Gov. Jack Dalrymple signed three anti-abortion bills into law Tuesday morning, giving final approval to the strictest abortion laws in the nation and setting the stage for a potentially high-profile and expensive court challenge.
The signing of the three bills, which would outlaw nearly all abortions in North Dakota, was announced in an emailed statement. Dalrymple was in Dickinson participating in the groundbreaking ceremony for a new refinery at the time the statement was released.
Signed into law were House Bill 1305, House Bill 1456 and Senate Bill 2305.
Pending legal challenges, the laws would go into effect Aug. 1.
HB1305 will make it a Class A misdemeanor for a physician to willingly perform an abortion based specifically on gender or on genetic abnormalities.
HB1456 requires a physician to determine whether there’s a detectable heartbeat prior to performing an abortion. A physician who willingly performs an abortion after the detection of a heartbeat could be subject to a Class C felony.
A heartbeat is able to be detected as early as six weeks. It is a far cry from the current federal protections relating to the time when a fetus has the ability to survive outside of the womb, approximately 24 weeks.
Dalrymple acknowledged that HB1456 and SB2305 in particular are likely to draw a legal fight. He said in his statement that what has been proposed in HB1456 has never been attempted before.
“Although the likelihood of this measure surviving a court challenge remains in question, this bill is nevertheless a legitimate attempt by a state legislature to discover the boundaries of Roe v. Wade,” Dalrymple said. “The constitutionality of this measure is an open question.”
SB2305 requires physicians providing abortions to be licensed in the state and to have admitting privileges at a local hospital.
“It is a legitimate and new question for the courts regarding a precise restriction on doctors who perform abortions,” Dalrymple said.
Rep. Bette Grande, R-Fargo, primary sponsor of HB1305 and HB1456, said she wasn’t surprised that Dalrymple had signed the bills into law.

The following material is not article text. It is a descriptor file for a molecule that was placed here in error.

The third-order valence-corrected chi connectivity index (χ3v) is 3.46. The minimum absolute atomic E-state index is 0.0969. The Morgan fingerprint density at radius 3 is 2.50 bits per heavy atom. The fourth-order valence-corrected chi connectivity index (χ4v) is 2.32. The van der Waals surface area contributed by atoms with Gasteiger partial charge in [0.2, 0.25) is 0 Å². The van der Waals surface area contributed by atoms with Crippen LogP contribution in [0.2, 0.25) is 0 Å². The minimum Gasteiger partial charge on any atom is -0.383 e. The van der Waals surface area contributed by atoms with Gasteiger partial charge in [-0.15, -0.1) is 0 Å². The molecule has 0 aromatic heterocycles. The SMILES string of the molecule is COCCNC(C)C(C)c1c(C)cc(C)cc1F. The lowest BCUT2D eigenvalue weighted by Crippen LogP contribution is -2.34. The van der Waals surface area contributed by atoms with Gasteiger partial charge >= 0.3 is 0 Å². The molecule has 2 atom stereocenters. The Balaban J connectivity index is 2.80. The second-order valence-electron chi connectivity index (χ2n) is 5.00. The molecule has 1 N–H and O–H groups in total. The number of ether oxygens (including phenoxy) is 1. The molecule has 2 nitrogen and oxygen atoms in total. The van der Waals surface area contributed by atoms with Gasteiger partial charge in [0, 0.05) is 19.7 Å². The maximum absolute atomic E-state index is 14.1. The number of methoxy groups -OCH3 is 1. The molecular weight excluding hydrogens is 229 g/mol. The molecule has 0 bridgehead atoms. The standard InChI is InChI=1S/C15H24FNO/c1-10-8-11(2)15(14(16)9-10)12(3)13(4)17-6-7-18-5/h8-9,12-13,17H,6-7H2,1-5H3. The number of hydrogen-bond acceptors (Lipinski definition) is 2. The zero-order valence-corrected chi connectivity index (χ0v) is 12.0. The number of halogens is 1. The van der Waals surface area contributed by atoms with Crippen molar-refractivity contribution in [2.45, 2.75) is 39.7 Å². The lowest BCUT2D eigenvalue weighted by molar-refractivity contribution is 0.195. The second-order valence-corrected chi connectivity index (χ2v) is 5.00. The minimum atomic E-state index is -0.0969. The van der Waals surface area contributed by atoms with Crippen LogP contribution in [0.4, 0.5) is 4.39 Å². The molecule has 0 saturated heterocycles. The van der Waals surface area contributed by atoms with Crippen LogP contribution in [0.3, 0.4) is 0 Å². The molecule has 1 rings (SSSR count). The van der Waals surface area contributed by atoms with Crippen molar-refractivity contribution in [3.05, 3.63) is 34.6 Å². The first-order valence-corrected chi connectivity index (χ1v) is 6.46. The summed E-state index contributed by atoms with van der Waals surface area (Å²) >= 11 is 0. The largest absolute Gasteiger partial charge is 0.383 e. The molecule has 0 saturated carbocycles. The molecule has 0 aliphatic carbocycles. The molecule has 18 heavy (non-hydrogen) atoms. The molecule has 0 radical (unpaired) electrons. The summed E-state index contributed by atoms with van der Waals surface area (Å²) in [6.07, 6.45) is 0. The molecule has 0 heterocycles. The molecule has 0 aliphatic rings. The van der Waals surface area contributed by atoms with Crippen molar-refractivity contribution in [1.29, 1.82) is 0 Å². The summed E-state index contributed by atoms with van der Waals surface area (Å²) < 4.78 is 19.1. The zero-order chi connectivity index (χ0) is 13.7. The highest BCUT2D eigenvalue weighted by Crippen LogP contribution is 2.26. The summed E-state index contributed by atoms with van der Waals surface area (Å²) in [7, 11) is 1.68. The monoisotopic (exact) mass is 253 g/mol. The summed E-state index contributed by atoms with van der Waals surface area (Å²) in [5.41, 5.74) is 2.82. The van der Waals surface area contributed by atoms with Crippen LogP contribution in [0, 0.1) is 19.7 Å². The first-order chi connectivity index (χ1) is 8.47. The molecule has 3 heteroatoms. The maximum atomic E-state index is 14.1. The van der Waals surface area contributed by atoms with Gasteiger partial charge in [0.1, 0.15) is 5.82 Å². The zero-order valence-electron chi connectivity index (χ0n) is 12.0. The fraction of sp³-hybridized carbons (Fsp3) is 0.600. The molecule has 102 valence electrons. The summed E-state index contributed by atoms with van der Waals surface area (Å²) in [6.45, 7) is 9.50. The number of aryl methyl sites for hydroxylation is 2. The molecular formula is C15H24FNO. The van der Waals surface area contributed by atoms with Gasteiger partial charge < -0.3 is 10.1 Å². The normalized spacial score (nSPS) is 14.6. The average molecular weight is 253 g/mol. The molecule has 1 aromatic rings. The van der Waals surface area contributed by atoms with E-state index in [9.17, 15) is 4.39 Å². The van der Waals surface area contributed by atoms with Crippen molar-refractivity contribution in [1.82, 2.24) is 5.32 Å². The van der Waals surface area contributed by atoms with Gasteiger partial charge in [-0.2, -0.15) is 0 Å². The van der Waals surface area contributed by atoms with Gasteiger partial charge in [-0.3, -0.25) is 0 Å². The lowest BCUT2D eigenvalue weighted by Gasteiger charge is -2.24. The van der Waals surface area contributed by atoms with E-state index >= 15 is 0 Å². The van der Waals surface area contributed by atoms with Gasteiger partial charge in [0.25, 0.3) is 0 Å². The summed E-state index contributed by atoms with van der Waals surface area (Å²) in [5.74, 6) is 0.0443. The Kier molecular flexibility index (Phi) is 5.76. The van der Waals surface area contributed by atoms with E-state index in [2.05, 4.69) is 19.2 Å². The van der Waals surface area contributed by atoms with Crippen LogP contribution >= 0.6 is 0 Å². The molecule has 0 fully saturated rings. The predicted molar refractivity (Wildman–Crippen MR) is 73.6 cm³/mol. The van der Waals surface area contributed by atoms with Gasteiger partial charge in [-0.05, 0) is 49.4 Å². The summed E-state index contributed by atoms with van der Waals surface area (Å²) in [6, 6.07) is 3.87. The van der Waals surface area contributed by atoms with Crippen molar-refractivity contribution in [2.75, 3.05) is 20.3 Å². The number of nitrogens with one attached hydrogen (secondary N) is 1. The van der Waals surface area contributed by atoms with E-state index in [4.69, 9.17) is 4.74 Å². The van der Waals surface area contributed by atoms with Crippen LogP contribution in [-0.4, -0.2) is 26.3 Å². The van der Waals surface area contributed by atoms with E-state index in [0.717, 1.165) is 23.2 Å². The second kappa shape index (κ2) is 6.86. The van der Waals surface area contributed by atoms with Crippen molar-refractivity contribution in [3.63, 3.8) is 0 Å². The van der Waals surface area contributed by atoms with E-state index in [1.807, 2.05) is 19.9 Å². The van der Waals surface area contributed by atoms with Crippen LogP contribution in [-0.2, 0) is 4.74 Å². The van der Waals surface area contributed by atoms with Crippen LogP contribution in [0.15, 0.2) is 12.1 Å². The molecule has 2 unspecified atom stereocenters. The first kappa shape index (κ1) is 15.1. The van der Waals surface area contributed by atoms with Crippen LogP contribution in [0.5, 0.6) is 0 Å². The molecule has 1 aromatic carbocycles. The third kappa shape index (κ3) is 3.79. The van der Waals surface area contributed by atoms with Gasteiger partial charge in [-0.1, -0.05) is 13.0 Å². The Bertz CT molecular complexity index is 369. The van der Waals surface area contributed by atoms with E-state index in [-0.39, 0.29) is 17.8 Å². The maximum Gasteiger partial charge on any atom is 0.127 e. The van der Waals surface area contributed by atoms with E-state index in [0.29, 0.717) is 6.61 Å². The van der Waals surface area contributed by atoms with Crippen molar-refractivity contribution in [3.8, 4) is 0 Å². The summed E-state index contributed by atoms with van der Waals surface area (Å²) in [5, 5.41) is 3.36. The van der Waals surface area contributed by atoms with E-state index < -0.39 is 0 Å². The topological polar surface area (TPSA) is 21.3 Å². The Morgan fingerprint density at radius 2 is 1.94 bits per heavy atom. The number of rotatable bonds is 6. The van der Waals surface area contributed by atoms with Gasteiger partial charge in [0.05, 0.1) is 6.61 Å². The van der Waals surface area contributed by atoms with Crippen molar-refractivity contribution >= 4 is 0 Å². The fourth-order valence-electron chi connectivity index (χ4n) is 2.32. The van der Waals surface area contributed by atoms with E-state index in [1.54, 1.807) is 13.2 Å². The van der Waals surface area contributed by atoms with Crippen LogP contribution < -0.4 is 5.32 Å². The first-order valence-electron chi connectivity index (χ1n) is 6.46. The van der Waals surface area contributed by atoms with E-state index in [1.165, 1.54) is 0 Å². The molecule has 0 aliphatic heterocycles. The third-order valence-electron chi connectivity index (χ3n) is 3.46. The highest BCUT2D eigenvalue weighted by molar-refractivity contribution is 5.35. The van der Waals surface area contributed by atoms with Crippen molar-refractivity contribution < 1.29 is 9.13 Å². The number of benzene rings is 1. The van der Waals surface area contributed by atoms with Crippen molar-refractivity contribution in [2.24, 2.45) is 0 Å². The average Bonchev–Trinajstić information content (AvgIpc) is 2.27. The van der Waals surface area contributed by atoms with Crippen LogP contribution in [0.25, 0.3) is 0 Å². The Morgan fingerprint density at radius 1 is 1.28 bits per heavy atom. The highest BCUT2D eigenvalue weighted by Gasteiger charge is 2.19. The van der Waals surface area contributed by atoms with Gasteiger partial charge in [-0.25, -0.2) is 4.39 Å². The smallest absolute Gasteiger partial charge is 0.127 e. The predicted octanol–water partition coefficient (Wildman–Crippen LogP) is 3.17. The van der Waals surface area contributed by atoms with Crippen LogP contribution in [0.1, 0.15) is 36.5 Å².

“He’s a pro-life governor,” Grande said. “He’s speaking for the vast majority of the state. It’s the right thing to do; it’s the right time to do it.”
The bills arrived in Dalrymple’s office Monday, and were signed while she and the rest of the Legislature were in morning hearings. Grande said what she and other lawmakers have accomplished to this point hasn’t yet been able to sink in.
“I haven’t really had time to think about it. It’ll probably set in sometime tonight,” Grande said.
Rep. Kathy Hawken, R-Fargo, said she was extremely disappointed in the governor’s action. Hawken is one of very few Republican legislators to have come out in staunch opposition to the abortion bills.
“I’m devastated,” Hawken said. “It is clearly a legal procedure. We’ve taken what is federally protected as a legal procedure and we’re making it illegal.”
Hawken said she’s known Dalrymple for many years but was ultimately disappointed in his decision.
“I knew he was wrestling with it but I had no idea what he was going to do,” Hawken said.
She said time will tell but she hopes the bills are cut down in court. Hawken added that it’s unfortunate that the state will now likely get bogged down in an expensive legal battle.
“I’d rather spend that (money) on child care or education,” Hawken said.
Senate Minority Leader Mac Schneider, D-Grand Forks, said the governor clearly decided to quickly make his choice and move on.
“This will go on and on in a very public way and the people of North Dakota are going to experience this in a very personal way,” Schneider said.
National groups quickly responded to Tuesday’s bill signings. The New York-based Center for Reproductive rights has already committed itself to assisting Fargo’s Red River Women’s Clinic in a challenge to HB1456.
The American Civil Liberties Union of North Dakota and National Abortion Federation also blasted the governor in Tuesday statements.
Priests for Life, a national Catholic organization in New York opposed to abortion, issued a statement praising Dalrymple.
Sen. Margaret Sitte, R-Bismarck, said it was a good day for those opposed to abortion in North Dakota.
“I’m thrilled that the governor has signed these bills,” Sitte said.
Sitte said it’s still too early to know what will happen in terms of a court challenge. She said how the state will defend the laws if challenged will need to be dealt with soon through the attorney general’s office.
Sitte was the primary sponsor of Senate Concurrent Resolution 4009, which is headed to a 2014 general election vote following passage on Friday. The resolution would define human life as beginning at conception.
Sitte said two groups, the Liberty Counsel and the Thomas More Society, have expressed interest in footing the bill to defend the bills in court. She first mentioned this on a Fargo-Grand Forks television station interview last week. Sitte said she wasn’t aware of any follow up from either group since then.
The Thomas More Law Center and Liberty Counsel are both 501(c)(3) organizations that take on cases including abortion and religious issues.
Senate Majority Leader Rich Wardner, R-Dickinson, said the Legislature’s work with the abortion issue is largely finished. One final bill, Senate Bill 2368, will be taken up in conference committee.
“I’m glad it’s over. I think it’s been an extremely emotional issue for everyone on both sides,” Wardner said.